So far, my work has twice taken me to Sierra Leone. There, we train members of the Sierra Leonean military, police, and prisons services on how and why children are used as soldiers, how authorities can help prevent recruitment, what they should do if they encounter child soldiers, and how to better protect children during both peace and wartime. Many of the people we have trained are now serving in United Nations and African Union peacekeeping missions, where they are making a measurable impact on children.
A second aspect of our work in Sierra Leone is working with children in schools to begin changing attitudes. In partnership with a local NGO, we have been piloting an after-school club program where children learn about peace and child protection, and then teach their peers and parents about it. I helped to assess the initial impact of this project in April, and found that it is already shifting attitudes and changing behaviors, helping to reduce fighting and bullying, and change parents’ attitudes towards their children. Our work was critical in leading the Canadian military to become the first to create a doctrine specifically on child soldiers, and many other nations and organizations such as NATO and the African Union are interested in our work. Being part of such an organization that is helping make the world more peaceful is rewarding, enjoyable, and challenging.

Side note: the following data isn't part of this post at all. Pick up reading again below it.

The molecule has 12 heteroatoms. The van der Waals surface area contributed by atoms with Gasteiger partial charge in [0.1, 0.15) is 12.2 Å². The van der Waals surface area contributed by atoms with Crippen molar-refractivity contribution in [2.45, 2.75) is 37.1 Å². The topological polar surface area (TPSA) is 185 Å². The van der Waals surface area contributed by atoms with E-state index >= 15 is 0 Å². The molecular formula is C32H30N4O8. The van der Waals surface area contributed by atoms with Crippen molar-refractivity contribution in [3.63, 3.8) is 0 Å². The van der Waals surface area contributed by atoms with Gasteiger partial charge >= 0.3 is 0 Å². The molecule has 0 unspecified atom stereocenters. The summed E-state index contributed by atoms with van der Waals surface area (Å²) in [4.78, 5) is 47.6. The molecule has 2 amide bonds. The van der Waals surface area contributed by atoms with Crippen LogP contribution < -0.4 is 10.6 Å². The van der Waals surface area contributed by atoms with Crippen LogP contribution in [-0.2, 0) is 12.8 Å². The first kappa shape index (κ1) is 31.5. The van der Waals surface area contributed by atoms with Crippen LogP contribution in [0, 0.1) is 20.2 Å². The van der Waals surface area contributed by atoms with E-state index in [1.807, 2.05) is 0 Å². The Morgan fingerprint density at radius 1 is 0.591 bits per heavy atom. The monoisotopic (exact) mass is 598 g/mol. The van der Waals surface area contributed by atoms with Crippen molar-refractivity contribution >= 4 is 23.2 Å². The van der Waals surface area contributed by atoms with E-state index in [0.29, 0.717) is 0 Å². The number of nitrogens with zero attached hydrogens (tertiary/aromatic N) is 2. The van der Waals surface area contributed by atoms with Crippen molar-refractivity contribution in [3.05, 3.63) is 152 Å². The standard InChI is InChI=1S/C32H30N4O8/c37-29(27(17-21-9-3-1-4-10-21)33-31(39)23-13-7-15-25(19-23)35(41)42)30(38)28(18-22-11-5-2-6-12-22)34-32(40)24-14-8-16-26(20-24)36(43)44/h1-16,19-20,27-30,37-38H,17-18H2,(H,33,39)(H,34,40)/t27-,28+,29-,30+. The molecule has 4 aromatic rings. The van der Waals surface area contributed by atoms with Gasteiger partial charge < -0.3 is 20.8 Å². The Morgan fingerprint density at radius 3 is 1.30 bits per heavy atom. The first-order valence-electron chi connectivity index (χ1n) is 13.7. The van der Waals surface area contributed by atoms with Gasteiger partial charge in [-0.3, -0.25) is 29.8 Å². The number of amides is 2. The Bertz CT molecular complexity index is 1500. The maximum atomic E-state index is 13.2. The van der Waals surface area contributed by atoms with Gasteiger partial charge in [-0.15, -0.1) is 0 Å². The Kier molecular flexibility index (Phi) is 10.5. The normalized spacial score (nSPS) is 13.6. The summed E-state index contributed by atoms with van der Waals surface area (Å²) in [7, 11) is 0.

Looking back, how does a Santa Fe Waldorf education benefit your life today? I think the kind of education that the Waldorf system provides is more important than ever, as it emphasizes learning, critical thinking, and an appreciation for the humanities and liberal arts. Throughout my education and in my current work these qualities have proved especially important, providing the skills I needed for succeeding in a wider variety of topics, understanding and appreciating knowledge derived from a broad range of sources, and radically changing my career path between undergrad and my current work.
What are your future plans? I currently plan to stay in my current position for at least the next few years, and am considering pursuing a PhD in a related field. I intend to remain working on armed conflict issues for the foreseeable future.
What is the best part of what you do now? Working in a job that I know has a positive impact on the world is very rewarding. The causes of and solutions for conflict are incredibly complex. Wading through these and understanding them is an enjoyable challenge.